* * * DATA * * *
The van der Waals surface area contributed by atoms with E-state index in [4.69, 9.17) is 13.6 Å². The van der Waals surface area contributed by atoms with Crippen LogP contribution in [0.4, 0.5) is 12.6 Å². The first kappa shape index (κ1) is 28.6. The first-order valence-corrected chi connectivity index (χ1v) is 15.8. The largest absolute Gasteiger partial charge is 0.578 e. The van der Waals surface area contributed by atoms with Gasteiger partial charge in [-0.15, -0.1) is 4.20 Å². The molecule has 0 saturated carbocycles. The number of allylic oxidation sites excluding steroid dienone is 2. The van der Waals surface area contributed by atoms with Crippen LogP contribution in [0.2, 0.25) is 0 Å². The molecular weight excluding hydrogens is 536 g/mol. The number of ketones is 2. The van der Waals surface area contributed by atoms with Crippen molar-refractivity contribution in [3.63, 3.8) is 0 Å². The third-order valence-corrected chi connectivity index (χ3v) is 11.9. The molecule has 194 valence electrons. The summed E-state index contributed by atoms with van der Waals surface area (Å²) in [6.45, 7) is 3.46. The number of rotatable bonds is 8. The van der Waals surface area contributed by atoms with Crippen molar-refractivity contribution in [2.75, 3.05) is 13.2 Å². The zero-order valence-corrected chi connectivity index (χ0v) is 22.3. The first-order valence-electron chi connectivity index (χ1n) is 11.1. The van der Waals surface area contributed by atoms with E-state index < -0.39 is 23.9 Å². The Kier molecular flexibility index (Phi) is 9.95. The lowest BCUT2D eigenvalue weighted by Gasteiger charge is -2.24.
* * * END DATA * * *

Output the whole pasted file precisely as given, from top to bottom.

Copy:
The van der Waals surface area contributed by atoms with E-state index in [4.69, 9.17) is 13.6 Å². The van der Waals surface area contributed by atoms with Crippen LogP contribution in [0.4, 0.5) is 12.6 Å². The first kappa shape index (κ1) is 28.6. The first-order valence-corrected chi connectivity index (χ1v) is 15.8. The largest absolute Gasteiger partial charge is 0.578 e. The van der Waals surface area contributed by atoms with Gasteiger partial charge in [-0.15, -0.1) is 4.20 Å². The molecule has 0 saturated carbocycles. The number of allylic oxidation sites excluding steroid dienone is 2. The van der Waals surface area contributed by atoms with Crippen LogP contribution in [0.2, 0.25) is 0 Å². The molecular weight excluding hydrogens is 536 g/mol. The number of ketones is 2. The van der Waals surface area contributed by atoms with Crippen molar-refractivity contribution in [3.63, 3.8) is 0 Å². The third-order valence-corrected chi connectivity index (χ3v) is 11.9. The molecule has 194 valence electrons. The summed E-state index contributed by atoms with van der Waals surface area (Å²) in [6.45, 7) is 3.46. The number of rotatable bonds is 8. The van der Waals surface area contributed by atoms with Crippen molar-refractivity contribution in [2.75, 3.05) is 13.2 Å². The zero-order valence-corrected chi connectivity index (χ0v) is 22.3. The first-order valence-electron chi connectivity index (χ1n) is 11.1. The van der Waals surface area contributed by atoms with E-state index < -0.39 is 23.9 Å². The Kier molecular flexibility index (Phi) is 9.95. The lowest BCUT2D eigenvalue weighted by Gasteiger charge is -2.24.